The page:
With the aid of these principles, Rawls seeks to establish a just basic structure, There has to be a constitutional convention to settle a constitution, for a just and effective order; next comes legislation and lastly the application of rules to particular cases. Rawls says that the Basic Principles will yield a just arrangement of social and economic institutions.

Criticism of his principles
There is some criticism regarding his concept of 'original position'.. One attack has been to question whether his conclusions follow from his 'original position'. For instance, distribution of goods is said to follow need, not merit.

Critic Question:
  • How does the 'original position' yield this? Again, would people in this position necessarily choose liberty?

Answer of him:
In a time of famine, one critic suggests, the need may be food rather than liberty. But, Rawls says elsewhere Liberty is to have priority only after a certain point; It is not easy to see how the balance between liberty and needs follows from the 'original position', Under the restrictions of 'veil of ignorance', people in the state, of nascence could not arrive at any of his conclusions. Although people are supposed to know general psychology and social science, they are ignorant of the state of development of their society, we cannot expect that people in a primitive state of development are supposed to possess the sophisticated psychological and social scientific knowledge of modern people.

Veil of Ignorance
It is pointed out that something is good for the individual does not imply that it will be good for society. Thus, the benefit to an individual of being able to exercise a liberty may be lost to him if it were enjoyed by all. It the Basic Principles do not necessarily follow from the 'original position' their ultimate acceptance must derive from their intrinsic moral appeal rather than reason.

Thus, particular principles may be suitable in an 'original position' of limited knowledge and there is no basis for continuing to impose them later in the changed conditions and fuller knowledge. All this shows that the concept of the original position' and the veil of ignorance' only provide a semblance of justification for reaching certain desired conclusions.

An objection to intuitionism is that it gives no guidance in choosing between conflicting principles. To meet this Rawls offers the 'Principles of Priority'. Such priority is 'lexical' i.e. the first has to be fully satisfied before the second has to be considered.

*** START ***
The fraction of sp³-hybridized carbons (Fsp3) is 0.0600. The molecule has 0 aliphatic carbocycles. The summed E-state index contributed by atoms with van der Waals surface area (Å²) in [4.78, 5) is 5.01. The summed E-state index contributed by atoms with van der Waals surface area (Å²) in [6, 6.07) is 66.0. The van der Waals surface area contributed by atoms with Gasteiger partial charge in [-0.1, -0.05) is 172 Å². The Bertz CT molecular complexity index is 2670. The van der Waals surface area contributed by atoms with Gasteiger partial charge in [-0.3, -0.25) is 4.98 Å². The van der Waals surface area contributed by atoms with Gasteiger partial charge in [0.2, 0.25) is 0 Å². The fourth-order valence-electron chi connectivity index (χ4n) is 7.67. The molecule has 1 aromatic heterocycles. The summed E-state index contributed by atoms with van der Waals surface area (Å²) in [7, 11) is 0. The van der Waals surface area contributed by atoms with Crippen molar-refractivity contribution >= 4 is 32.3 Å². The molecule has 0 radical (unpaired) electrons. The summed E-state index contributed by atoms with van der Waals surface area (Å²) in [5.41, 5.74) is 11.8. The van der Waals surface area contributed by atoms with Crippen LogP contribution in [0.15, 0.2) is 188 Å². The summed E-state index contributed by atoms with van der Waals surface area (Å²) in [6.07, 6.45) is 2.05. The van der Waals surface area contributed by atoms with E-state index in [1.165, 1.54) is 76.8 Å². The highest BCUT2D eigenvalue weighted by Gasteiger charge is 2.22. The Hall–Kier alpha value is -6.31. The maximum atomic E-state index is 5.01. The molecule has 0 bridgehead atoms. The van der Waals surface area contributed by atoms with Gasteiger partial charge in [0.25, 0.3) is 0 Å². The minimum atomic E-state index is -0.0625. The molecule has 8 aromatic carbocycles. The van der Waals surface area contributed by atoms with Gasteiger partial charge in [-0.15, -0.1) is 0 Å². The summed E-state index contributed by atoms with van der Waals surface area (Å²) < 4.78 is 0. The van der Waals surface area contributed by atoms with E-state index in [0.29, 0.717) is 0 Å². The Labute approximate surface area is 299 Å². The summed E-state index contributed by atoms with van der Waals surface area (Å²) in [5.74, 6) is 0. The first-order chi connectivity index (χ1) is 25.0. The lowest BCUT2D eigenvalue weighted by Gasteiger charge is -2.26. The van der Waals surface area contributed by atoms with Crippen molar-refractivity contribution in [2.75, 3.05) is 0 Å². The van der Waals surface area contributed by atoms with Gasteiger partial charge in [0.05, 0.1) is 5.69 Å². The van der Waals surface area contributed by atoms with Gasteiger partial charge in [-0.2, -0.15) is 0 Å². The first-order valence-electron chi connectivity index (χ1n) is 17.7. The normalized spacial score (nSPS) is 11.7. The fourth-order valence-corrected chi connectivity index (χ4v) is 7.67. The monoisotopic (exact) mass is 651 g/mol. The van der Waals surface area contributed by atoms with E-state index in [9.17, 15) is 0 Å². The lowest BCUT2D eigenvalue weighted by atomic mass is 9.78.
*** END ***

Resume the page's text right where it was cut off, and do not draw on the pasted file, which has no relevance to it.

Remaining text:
First Principle of Priority
The first priority rule is the priority of liberty: "liberty can be restricted only for the sake of liberty. He further says:
  1. A less extensive liberty must strengthen the total system of liberty shared by all;
  2. A less than equal liberty must be acceptable to those with the lesser liberty

Principle of Second Priority
The second priority rule is the lexical priority of justice over efficiency and welfare:
  1. An inequality of opportunity must enhance the opportunity of those with the lesser opportunity.
  2. An excessive rate of saving must on balance mitigate the burden of those bearing this hardship".
These principles ensure that as between liberty and need, liberty prevails, as between need and utility, need prevails; and as between liberty and utility, liberty prevails. Rawls says that liberty is to be given priority only after certain basic wants.

Conclusion of his concept of Justice
Rawls says that reason of individual yields principles of (i) natural duties and (ii) fairness. Natural duties include the duty to uphold just institutions, to help in establishing just arrangements, to render mutual aid and respect, not to injure or harm the innocent. The fairness principle gives se to obligations, including promises. The principle of fairness is that one should play one's part as specified by the rules of the institution as long as one accepts its benefits. Civil disobedience is justified when substantial injustice occurs; all other methods of obtaining redress fail and disobedience inflicts no injury on the innocent.

Written By: Vishal Banga,
LLM Student, Guru Nanak Dev University Regional Campus Jalandhar.
Ph no: 8219411908, Email: [email protected]